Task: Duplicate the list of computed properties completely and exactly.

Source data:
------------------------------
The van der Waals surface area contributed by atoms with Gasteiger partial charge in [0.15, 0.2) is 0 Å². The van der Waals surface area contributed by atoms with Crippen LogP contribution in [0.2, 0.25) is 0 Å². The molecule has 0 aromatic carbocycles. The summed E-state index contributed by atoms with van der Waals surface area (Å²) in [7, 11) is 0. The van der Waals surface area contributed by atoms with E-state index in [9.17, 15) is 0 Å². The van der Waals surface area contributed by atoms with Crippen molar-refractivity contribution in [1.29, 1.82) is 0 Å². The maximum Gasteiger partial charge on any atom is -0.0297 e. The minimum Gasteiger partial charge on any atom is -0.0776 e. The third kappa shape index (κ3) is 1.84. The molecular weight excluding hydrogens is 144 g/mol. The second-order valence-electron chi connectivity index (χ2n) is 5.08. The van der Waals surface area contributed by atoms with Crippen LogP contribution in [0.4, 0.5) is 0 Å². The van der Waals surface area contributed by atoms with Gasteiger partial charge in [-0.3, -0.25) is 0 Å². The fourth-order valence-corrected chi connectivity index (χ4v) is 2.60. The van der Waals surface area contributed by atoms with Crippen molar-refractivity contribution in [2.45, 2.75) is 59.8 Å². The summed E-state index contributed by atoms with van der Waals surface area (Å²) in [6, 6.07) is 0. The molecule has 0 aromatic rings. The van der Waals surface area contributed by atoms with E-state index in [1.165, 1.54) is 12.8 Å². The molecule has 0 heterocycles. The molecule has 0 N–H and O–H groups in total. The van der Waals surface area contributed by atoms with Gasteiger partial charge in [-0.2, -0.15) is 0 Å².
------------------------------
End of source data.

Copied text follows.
The van der Waals surface area contributed by atoms with Gasteiger partial charge in [0.15, 0.2) is 0 Å². The van der Waals surface area contributed by atoms with Crippen LogP contribution in [0.2, 0.25) is 0 Å². The molecule has 0 aromatic carbocycles. The summed E-state index contributed by atoms with van der Waals surface area (Å²) in [7, 11) is 0. The van der Waals surface area contributed by atoms with E-state index in [9.17, 15) is 0 Å². The van der Waals surface area contributed by atoms with Crippen molar-refractivity contribution in [1.29, 1.82) is 0 Å². The maximum Gasteiger partial charge on any atom is -0.0297 e. The minimum Gasteiger partial charge on any atom is -0.0776 e. The third kappa shape index (κ3) is 1.84. The molecular weight excluding hydrogens is 144 g/mol. The second-order valence-electron chi connectivity index (χ2n) is 5.08. The van der Waals surface area contributed by atoms with Crippen LogP contribution in [0.4, 0.5) is 0 Å². The van der Waals surface area contributed by atoms with Gasteiger partial charge in [-0.3, -0.25) is 0 Å². The fourth-order valence-corrected chi connectivity index (χ4v) is 2.60. The van der Waals surface area contributed by atoms with Crippen molar-refractivity contribution in [2.45, 2.75) is 59.8 Å². The summed E-state index contributed by atoms with van der Waals surface area (Å²) in [6, 6.07) is 0. The molecule has 0 aromatic rings. The van der Waals surface area contributed by atoms with E-state index in [1.165, 1.54) is 12.8 Å². The molecule has 0 heterocycles. The molecule has 0 N–H and O–H groups in total. The van der Waals surface area contributed by atoms with Gasteiger partial charge in [-0.2, -0.15) is 0 Å².